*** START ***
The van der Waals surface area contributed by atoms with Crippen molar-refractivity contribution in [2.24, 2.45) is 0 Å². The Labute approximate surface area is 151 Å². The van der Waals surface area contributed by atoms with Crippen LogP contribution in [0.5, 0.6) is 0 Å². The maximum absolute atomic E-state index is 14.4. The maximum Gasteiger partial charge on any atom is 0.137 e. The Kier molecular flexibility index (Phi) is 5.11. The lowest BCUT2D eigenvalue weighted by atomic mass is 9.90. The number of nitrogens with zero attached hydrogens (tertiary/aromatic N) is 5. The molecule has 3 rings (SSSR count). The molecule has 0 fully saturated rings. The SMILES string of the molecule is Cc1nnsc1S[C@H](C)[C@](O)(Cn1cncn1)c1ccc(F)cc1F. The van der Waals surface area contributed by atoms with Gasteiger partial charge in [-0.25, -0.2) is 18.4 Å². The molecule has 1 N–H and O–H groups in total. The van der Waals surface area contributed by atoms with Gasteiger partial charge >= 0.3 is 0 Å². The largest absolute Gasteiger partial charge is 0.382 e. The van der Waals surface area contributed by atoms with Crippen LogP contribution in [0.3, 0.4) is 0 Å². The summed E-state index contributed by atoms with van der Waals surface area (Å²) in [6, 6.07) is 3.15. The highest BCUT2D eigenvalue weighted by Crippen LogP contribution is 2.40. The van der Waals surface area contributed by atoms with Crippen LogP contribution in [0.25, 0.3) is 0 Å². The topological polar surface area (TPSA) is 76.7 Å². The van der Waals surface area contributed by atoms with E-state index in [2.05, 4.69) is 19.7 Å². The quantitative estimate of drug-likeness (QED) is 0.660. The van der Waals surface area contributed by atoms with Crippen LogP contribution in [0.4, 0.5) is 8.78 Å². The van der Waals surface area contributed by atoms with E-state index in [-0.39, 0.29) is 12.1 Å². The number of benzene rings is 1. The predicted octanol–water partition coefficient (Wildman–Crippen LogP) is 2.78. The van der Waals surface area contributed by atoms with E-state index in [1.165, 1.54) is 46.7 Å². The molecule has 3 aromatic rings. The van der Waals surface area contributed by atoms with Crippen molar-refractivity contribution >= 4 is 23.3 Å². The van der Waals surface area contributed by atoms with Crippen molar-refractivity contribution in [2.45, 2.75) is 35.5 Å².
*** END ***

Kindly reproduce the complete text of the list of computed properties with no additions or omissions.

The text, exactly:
The van der Waals surface area contributed by atoms with Crippen molar-refractivity contribution in [2.24, 2.45) is 0 Å². The Labute approximate surface area is 151 Å². The van der Waals surface area contributed by atoms with Crippen LogP contribution in [0.5, 0.6) is 0 Å². The maximum absolute atomic E-state index is 14.4. The maximum Gasteiger partial charge on any atom is 0.137 e. The Kier molecular flexibility index (Phi) is 5.11. The lowest BCUT2D eigenvalue weighted by atomic mass is 9.90. The number of nitrogens with zero attached hydrogens (tertiary/aromatic N) is 5. The molecule has 3 rings (SSSR count). The molecule has 0 fully saturated rings. The SMILES string of the molecule is Cc1nnsc1S[C@H](C)[C@](O)(Cn1cncn1)c1ccc(F)cc1F. The van der Waals surface area contributed by atoms with Gasteiger partial charge in [-0.25, -0.2) is 18.4 Å². The molecule has 1 N–H and O–H groups in total. The van der Waals surface area contributed by atoms with Gasteiger partial charge >= 0.3 is 0 Å². The largest absolute Gasteiger partial charge is 0.382 e. The van der Waals surface area contributed by atoms with Crippen LogP contribution in [0.3, 0.4) is 0 Å². The summed E-state index contributed by atoms with van der Waals surface area (Å²) in [6, 6.07) is 3.15. The highest BCUT2D eigenvalue weighted by Crippen LogP contribution is 2.40. The van der Waals surface area contributed by atoms with Crippen LogP contribution in [0.25, 0.3) is 0 Å². The topological polar surface area (TPSA) is 76.7 Å². The van der Waals surface area contributed by atoms with E-state index in [2.05, 4.69) is 19.7 Å². The quantitative estimate of drug-likeness (QED) is 0.660. The van der Waals surface area contributed by atoms with Crippen LogP contribution in [0.4, 0.5) is 8.78 Å². The van der Waals surface area contributed by atoms with E-state index in [-0.39, 0.29) is 12.1 Å². The number of benzene rings is 1. The predicted octanol–water partition coefficient (Wildman–Crippen LogP) is 2.78. The van der Waals surface area contributed by atoms with E-state index in [1.165, 1.54) is 46.7 Å². The molecule has 3 aromatic rings. The van der Waals surface area contributed by atoms with Crippen molar-refractivity contribution >= 4 is 23.3 Å². The van der Waals surface area contributed by atoms with Crippen molar-refractivity contribution in [2.45, 2.75) is 35.5 Å².